Extreme weather in Russia forces many precious species of birds to leave their homes in search of moderate weather which they find in India, but on their way they make stopovers at different lakes and water basin of Pakistan as well including Nowshera, Tanda Dam (Kohat), Swat, Chitral, Punjab, Haleji, Keenjaar and Lungsee lakes.
It is estimated that about one million birds were used to migrate from Siberia every year which mainly include Water Fowl, Hobara Bustard, Cranes, Teals, Pintail, Mallard, Geeze, Spoon Bills, Waders, Palicons and Gadwall through Indus Flyway also known as International Migratory Bird Route Number 4, covering a migration distance of around 4500 kilometers .
However, Environmentalists are observing an alarming decrease in number of migratory birds visiting Pakistan every year.
“It is quite alarming that birds, migratory as well as native, are disappearing,” said Ghulam Rasool Khatri, Field Coordinator WWF (World Wide Fund) for Nature.
Ghulam Rasool who was engaged in conservation of Keenjar Lake, Pakistan’s largest fresh water reservoir, said the number of migratory birds making stopover at lake had reduced from 205,000 to 13706.
In 1987-88, about 65 species of waterfowl were recorded at Keenjar Lake. However, during another census held in 2010, it was revealed that a large number of waterfowl have avoided visiting the lake and number of birds had also reduced drastically.
Breeding birds at Keenjar Lake include Night-heron, Cotton teal, Pheasant tailed jacana, Purple Moorhen, besides some passerines. The Cotton teal had disappeared in the recent years and was not seen at the lake for few years, Ghulam Rasool informed.
Direct human activities including land reclamation and deforestation, as well as indirect human influences, such as climate change, damaging of some sites through habitat fragmentation and degradation are some of the reasons of reduction in migratory birds,? said an official of Wildlife Department Khyber Pakhtunkhwa.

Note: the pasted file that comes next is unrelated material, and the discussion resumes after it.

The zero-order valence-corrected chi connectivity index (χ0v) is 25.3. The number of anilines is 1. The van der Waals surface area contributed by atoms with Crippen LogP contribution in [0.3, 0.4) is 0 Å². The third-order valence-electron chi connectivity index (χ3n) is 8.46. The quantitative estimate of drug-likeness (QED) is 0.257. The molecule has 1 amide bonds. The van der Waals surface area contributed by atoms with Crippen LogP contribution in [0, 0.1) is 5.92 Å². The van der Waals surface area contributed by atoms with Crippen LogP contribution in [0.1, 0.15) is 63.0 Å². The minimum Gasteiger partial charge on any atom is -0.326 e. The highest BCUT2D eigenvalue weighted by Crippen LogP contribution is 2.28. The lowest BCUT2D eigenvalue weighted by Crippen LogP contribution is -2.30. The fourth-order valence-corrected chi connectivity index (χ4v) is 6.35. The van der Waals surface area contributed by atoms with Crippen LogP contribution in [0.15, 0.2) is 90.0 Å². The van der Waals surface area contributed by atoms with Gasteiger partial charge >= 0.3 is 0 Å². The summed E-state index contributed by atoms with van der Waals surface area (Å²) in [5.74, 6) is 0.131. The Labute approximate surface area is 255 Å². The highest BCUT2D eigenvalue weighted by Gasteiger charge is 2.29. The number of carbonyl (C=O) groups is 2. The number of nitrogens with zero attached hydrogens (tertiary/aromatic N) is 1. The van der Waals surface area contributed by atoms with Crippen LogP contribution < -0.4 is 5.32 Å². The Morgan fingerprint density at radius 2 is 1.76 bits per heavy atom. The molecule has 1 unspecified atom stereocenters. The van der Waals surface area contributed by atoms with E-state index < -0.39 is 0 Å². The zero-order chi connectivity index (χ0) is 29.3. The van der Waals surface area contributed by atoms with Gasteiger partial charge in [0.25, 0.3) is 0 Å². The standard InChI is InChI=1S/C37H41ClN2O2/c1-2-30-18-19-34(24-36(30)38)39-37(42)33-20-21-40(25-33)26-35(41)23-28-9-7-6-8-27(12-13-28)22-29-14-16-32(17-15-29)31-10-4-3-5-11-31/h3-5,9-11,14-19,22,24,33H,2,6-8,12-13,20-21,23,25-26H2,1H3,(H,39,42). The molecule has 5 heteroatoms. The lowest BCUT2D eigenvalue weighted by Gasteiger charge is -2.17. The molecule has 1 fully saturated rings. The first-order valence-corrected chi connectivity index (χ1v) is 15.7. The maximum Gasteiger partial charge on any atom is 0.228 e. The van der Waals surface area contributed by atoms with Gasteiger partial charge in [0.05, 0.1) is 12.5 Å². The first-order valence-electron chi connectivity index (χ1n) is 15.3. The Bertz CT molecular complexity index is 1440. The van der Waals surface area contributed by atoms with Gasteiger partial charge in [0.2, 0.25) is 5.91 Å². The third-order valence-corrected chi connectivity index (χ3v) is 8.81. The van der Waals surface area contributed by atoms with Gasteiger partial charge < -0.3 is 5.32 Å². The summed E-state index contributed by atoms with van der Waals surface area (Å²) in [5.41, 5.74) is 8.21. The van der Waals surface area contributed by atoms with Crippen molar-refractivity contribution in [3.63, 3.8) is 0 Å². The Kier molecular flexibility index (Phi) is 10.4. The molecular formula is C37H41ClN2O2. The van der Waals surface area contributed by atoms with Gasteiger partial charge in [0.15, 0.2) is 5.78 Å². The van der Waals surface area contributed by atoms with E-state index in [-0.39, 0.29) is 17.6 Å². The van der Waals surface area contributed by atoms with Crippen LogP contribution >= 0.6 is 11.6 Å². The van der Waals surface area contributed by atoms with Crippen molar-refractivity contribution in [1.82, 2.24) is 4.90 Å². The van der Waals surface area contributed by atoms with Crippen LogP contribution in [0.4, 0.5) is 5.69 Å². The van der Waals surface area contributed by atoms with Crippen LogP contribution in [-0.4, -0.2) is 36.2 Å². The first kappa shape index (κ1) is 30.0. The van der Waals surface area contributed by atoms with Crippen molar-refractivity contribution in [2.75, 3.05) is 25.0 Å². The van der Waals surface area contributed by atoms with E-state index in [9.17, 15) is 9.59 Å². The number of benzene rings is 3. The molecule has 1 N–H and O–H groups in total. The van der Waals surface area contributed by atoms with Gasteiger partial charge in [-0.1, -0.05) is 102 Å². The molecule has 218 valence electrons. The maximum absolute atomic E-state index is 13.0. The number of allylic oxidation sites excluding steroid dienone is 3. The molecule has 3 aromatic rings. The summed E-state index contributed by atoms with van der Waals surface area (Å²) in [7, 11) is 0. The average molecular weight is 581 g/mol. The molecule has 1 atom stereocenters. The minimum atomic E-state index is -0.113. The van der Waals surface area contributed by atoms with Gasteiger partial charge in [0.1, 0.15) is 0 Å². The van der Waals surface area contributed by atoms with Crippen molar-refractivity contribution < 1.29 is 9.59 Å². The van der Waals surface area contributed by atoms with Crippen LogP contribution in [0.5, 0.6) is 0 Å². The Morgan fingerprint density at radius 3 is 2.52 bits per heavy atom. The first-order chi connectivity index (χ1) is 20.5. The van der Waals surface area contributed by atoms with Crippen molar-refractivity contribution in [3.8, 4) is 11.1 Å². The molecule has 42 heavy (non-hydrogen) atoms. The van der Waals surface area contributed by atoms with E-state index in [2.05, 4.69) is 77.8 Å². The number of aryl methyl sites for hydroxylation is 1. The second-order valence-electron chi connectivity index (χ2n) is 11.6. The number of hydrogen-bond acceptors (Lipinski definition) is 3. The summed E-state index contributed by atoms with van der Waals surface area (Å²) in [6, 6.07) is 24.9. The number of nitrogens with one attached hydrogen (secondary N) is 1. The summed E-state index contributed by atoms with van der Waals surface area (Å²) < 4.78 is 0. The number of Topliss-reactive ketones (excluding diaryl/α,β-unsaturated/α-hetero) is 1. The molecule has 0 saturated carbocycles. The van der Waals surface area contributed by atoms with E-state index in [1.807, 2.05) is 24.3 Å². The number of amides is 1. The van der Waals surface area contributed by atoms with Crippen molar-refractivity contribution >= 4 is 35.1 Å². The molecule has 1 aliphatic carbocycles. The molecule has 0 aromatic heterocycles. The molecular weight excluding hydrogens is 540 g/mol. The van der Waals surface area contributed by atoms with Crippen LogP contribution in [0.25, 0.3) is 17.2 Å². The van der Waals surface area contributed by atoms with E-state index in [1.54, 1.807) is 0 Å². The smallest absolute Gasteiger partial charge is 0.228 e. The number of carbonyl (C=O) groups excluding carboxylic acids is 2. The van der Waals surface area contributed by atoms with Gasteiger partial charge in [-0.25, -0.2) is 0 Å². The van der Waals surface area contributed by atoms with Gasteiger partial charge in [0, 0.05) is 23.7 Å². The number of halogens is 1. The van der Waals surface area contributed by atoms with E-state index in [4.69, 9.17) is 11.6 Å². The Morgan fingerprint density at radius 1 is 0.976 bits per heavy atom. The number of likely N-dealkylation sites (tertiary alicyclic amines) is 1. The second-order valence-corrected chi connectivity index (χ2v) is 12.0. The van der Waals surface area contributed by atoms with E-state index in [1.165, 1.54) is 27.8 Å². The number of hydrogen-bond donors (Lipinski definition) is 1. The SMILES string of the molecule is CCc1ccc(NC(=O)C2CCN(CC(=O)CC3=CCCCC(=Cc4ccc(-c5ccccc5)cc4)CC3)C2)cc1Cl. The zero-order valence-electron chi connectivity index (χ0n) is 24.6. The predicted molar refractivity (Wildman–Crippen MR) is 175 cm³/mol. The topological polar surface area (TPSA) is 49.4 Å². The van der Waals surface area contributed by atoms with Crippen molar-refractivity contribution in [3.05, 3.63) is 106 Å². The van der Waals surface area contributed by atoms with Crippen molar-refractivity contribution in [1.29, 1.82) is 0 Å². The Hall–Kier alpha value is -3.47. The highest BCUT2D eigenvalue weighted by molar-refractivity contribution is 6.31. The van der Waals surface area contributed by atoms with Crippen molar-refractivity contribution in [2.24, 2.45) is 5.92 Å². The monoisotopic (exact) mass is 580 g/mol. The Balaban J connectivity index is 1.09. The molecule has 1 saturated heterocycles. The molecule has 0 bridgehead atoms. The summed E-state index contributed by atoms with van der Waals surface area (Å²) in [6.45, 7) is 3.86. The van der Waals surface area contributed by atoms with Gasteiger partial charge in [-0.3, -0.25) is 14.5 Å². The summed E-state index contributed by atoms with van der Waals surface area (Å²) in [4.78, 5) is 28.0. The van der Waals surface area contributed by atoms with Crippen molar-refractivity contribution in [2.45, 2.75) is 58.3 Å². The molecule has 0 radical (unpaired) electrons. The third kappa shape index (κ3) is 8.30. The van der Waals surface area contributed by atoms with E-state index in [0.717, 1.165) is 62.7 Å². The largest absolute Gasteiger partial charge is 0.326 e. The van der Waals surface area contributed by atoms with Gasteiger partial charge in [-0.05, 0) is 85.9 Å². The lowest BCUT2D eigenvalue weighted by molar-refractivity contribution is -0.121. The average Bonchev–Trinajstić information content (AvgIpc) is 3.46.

He said the provincial government was taking steps to make journey of migratory birds safe by controlling hunting of birds under its policy titled as Management of Waterfowls along river Kabul and Indus in KP.
The migratory birds start their journey from Siberia in September/October, and begin returning to their native towns by the end of March or start of April every year.
Some Bird and environmental experts have already concluded that these birds have ecological benefits as they prey on insects and weeds thus contributing towards the betterment of agriculture.
Director Zoological Sciences Division, Pakistan Museum of Natural History (PMNH), Dr Muhammad Rafique said there were a total of 7 identified flyways in the world which include from Northern Europe to Scandinavian countries, Central Europe to Mediterranean Sea, Western Siberia to Red Sea, Green Route from Siberia to Pakistan, GangaFlyway from Eastern Siberia to India, Manchuria to Korea and Chakotaka to California.
Pakistan’s wetlands were no exception to hosting enormous biodiversity of migratory birds and some indigenous fauna. Each year, hundreds of thousands of birds including cranes, geese, ducks, swans and waders migrate between their breeding grounds in the north and wintering grounds in the south, he added.
Rafique said the Wildlife department had taken a number of measures to curtail hunting of migratory birds.
“Earlier, before 1970 there was no rule for protection of migratory birds. However, after Ramsar convention in Iran and Bonn Convention in Germany, laws to protect migratory birds were enacted?, he mentioned.
He said birds whose reproduction was fast like ducks and water fowls were coming in same number. However, sometimes due to change in weather and especially due to drought, the birds change their route.